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NASA's Uninhabited Aerial Vehicle Synthetic Aperture Radar (UAVSAR) captured this false-color composite image of the city of Port-au-Prince, Haiti, and the surrounding region on Jan. 27, 2010. Port-au-Prince is visible near the center of the image (denoted by the yellow arrow on the annotated image above). The large dark line running east-west near the city is the main airport. UAVSAR left NASA's Dryden Flight Research Center in Edwards, Calif., Jan. 25, 2010, aboard a modified NASA Gulfstream III aircraft on a three-week campaign that will also take it to Central America.
Shortly before 5 p.m. local time on Jan. 12, 2010, a magnitude 7.0 earthquake struck southern Haiti. The earthquake's epicenter was about 25 kilometers (15 miles) west-southwest of Port-au-Prince, close to the west (left) edge of this image. The large linear east-west valley in the mountains south of the city is the location of the major active fault zone responsible for the earthquake: the Enriquillo-Plantain Garden fault (denoted by the black arrow on the annotated image above). The fault extends from the western tip of Haiti past Port-au-Prince into the Dominican Republic to the east of this image. Historical records show that the southern part of Haiti was struck by a series of large earthquakes in the 1700s, and geologists believe those were also caused by ruptures on this fault zone.
Satellite interferometric synthetic aperture radar measurements show that the Jan. 12 earthquake ruptured a segment of the fault extending from the epicenter westward over a length of about 40 kilometers (25 miles), leaving the section of the fault in this image unruptured. The Jan. 12 earthquake has increased the stress on this eastern section of the fault south of Port-au-Prince and the section west of the rupture. This has significantly increased the risk of a future earthquake, according to a recent report by the U.S. Geological Survey.
The colors in the image reflect the three different UAVSAR radar polarizations: HH (horizontal transmit, horizontal receive) is colored red; VV (vertical transmit, vertical receive) is colored blue; and HV (horizontal transmit, vertical receive) is colored green. Like a pair of Polaroid sunglasses, these images are sensitive to different parts of the radar signal that is reflected back from Earth's surface. The HV polarization is sensitive to multiple scattering that typically occurs in vegetation – this gives the hills a green color. VV polarization is sensitive to scattering from surfaces – this gives a bluish tint to water and non-vegetated soil. Finally, HH polarization is sensitive to structures and vertical tree trunks – this gives some urban areas and vegetated regions a reddish tint. The image is roughly 20 kilometers (12.5 miles) wide in the northwest-southeast direction. North is up and radar illumination is from the southeast.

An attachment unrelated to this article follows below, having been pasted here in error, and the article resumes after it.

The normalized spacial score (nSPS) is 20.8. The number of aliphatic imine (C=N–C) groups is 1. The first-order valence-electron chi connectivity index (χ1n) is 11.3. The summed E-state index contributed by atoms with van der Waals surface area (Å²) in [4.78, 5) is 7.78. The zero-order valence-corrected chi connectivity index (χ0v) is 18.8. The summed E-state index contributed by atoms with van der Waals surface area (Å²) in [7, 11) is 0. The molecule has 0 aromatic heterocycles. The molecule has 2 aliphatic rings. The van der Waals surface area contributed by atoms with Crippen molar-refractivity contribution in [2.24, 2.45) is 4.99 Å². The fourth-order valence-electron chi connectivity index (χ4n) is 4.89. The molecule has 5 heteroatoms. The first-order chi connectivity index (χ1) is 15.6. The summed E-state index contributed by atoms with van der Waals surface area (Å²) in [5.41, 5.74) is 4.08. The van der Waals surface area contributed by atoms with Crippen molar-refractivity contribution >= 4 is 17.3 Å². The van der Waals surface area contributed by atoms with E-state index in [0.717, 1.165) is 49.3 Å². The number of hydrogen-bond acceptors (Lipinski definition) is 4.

This image will be combined with other images of the same area to be acquired later this month and in the future in order to measure the motion of Earth's surface during the time between images using a technique called interferometry. The interferometric measurements will allow scientists to study the pressures building up and being released on the fault at depth.
UAVSAR is a reconfigurable polarimetric L-band synthetic aperture radar (SAR) specifically designed to acquire airborne repeat track SAR data for differential interferometric measurements. For more information about radar polarimetry, see http://www.ccrs.nrcan.gc.ca/resource/tutor/polarim/index_e.php. The radar will eventually be flown aboard an uninhabited, remote-piloted aircraft such as the Northrop Grumman Global Hawk. The radar was built at JPL with funding by NASA's Earth Science Technology Office. UAVSAR is managed and operated by JPL under contract with NASA's Science Mission Directorate, Washington, D.C.
For more information on UAVSAR, visit http://uavsar.jpl.nasa.gov/.